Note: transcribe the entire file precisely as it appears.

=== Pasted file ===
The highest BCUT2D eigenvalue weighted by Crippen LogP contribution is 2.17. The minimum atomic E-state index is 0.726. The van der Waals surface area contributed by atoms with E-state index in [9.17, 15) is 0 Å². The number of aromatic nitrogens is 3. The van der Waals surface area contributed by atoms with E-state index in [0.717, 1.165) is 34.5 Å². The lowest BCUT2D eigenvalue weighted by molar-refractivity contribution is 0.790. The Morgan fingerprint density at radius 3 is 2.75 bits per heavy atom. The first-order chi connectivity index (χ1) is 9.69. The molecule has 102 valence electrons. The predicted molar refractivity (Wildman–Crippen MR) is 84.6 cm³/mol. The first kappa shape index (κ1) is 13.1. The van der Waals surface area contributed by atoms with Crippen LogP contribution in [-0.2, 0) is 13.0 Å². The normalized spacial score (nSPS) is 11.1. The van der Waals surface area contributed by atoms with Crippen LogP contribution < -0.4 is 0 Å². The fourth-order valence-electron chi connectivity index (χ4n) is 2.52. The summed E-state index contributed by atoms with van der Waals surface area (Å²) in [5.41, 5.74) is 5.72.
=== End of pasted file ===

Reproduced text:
The highest BCUT2D eigenvalue weighted by Crippen LogP contribution is 2.17. The minimum atomic E-state index is 0.726. The van der Waals surface area contributed by atoms with E-state index in [9.17, 15) is 0 Å². The number of aromatic nitrogens is 3. The van der Waals surface area contributed by atoms with E-state index in [0.717, 1.165) is 34.5 Å². The lowest BCUT2D eigenvalue weighted by molar-refractivity contribution is 0.790. The Morgan fingerprint density at radius 3 is 2.75 bits per heavy atom. The first-order chi connectivity index (χ1) is 9.69. The molecule has 102 valence electrons. The predicted molar refractivity (Wildman–Crippen MR) is 84.6 cm³/mol. The first kappa shape index (κ1) is 13.1. The van der Waals surface area contributed by atoms with Crippen LogP contribution in [-0.2, 0) is 13.0 Å². The normalized spacial score (nSPS) is 11.1. The van der Waals surface area contributed by atoms with Crippen LogP contribution < -0.4 is 0 Å². The fourth-order valence-electron chi connectivity index (χ4n) is 2.52. The summed E-state index contributed by atoms with van der Waals surface area (Å²) in [5.41, 5.74) is 5.72.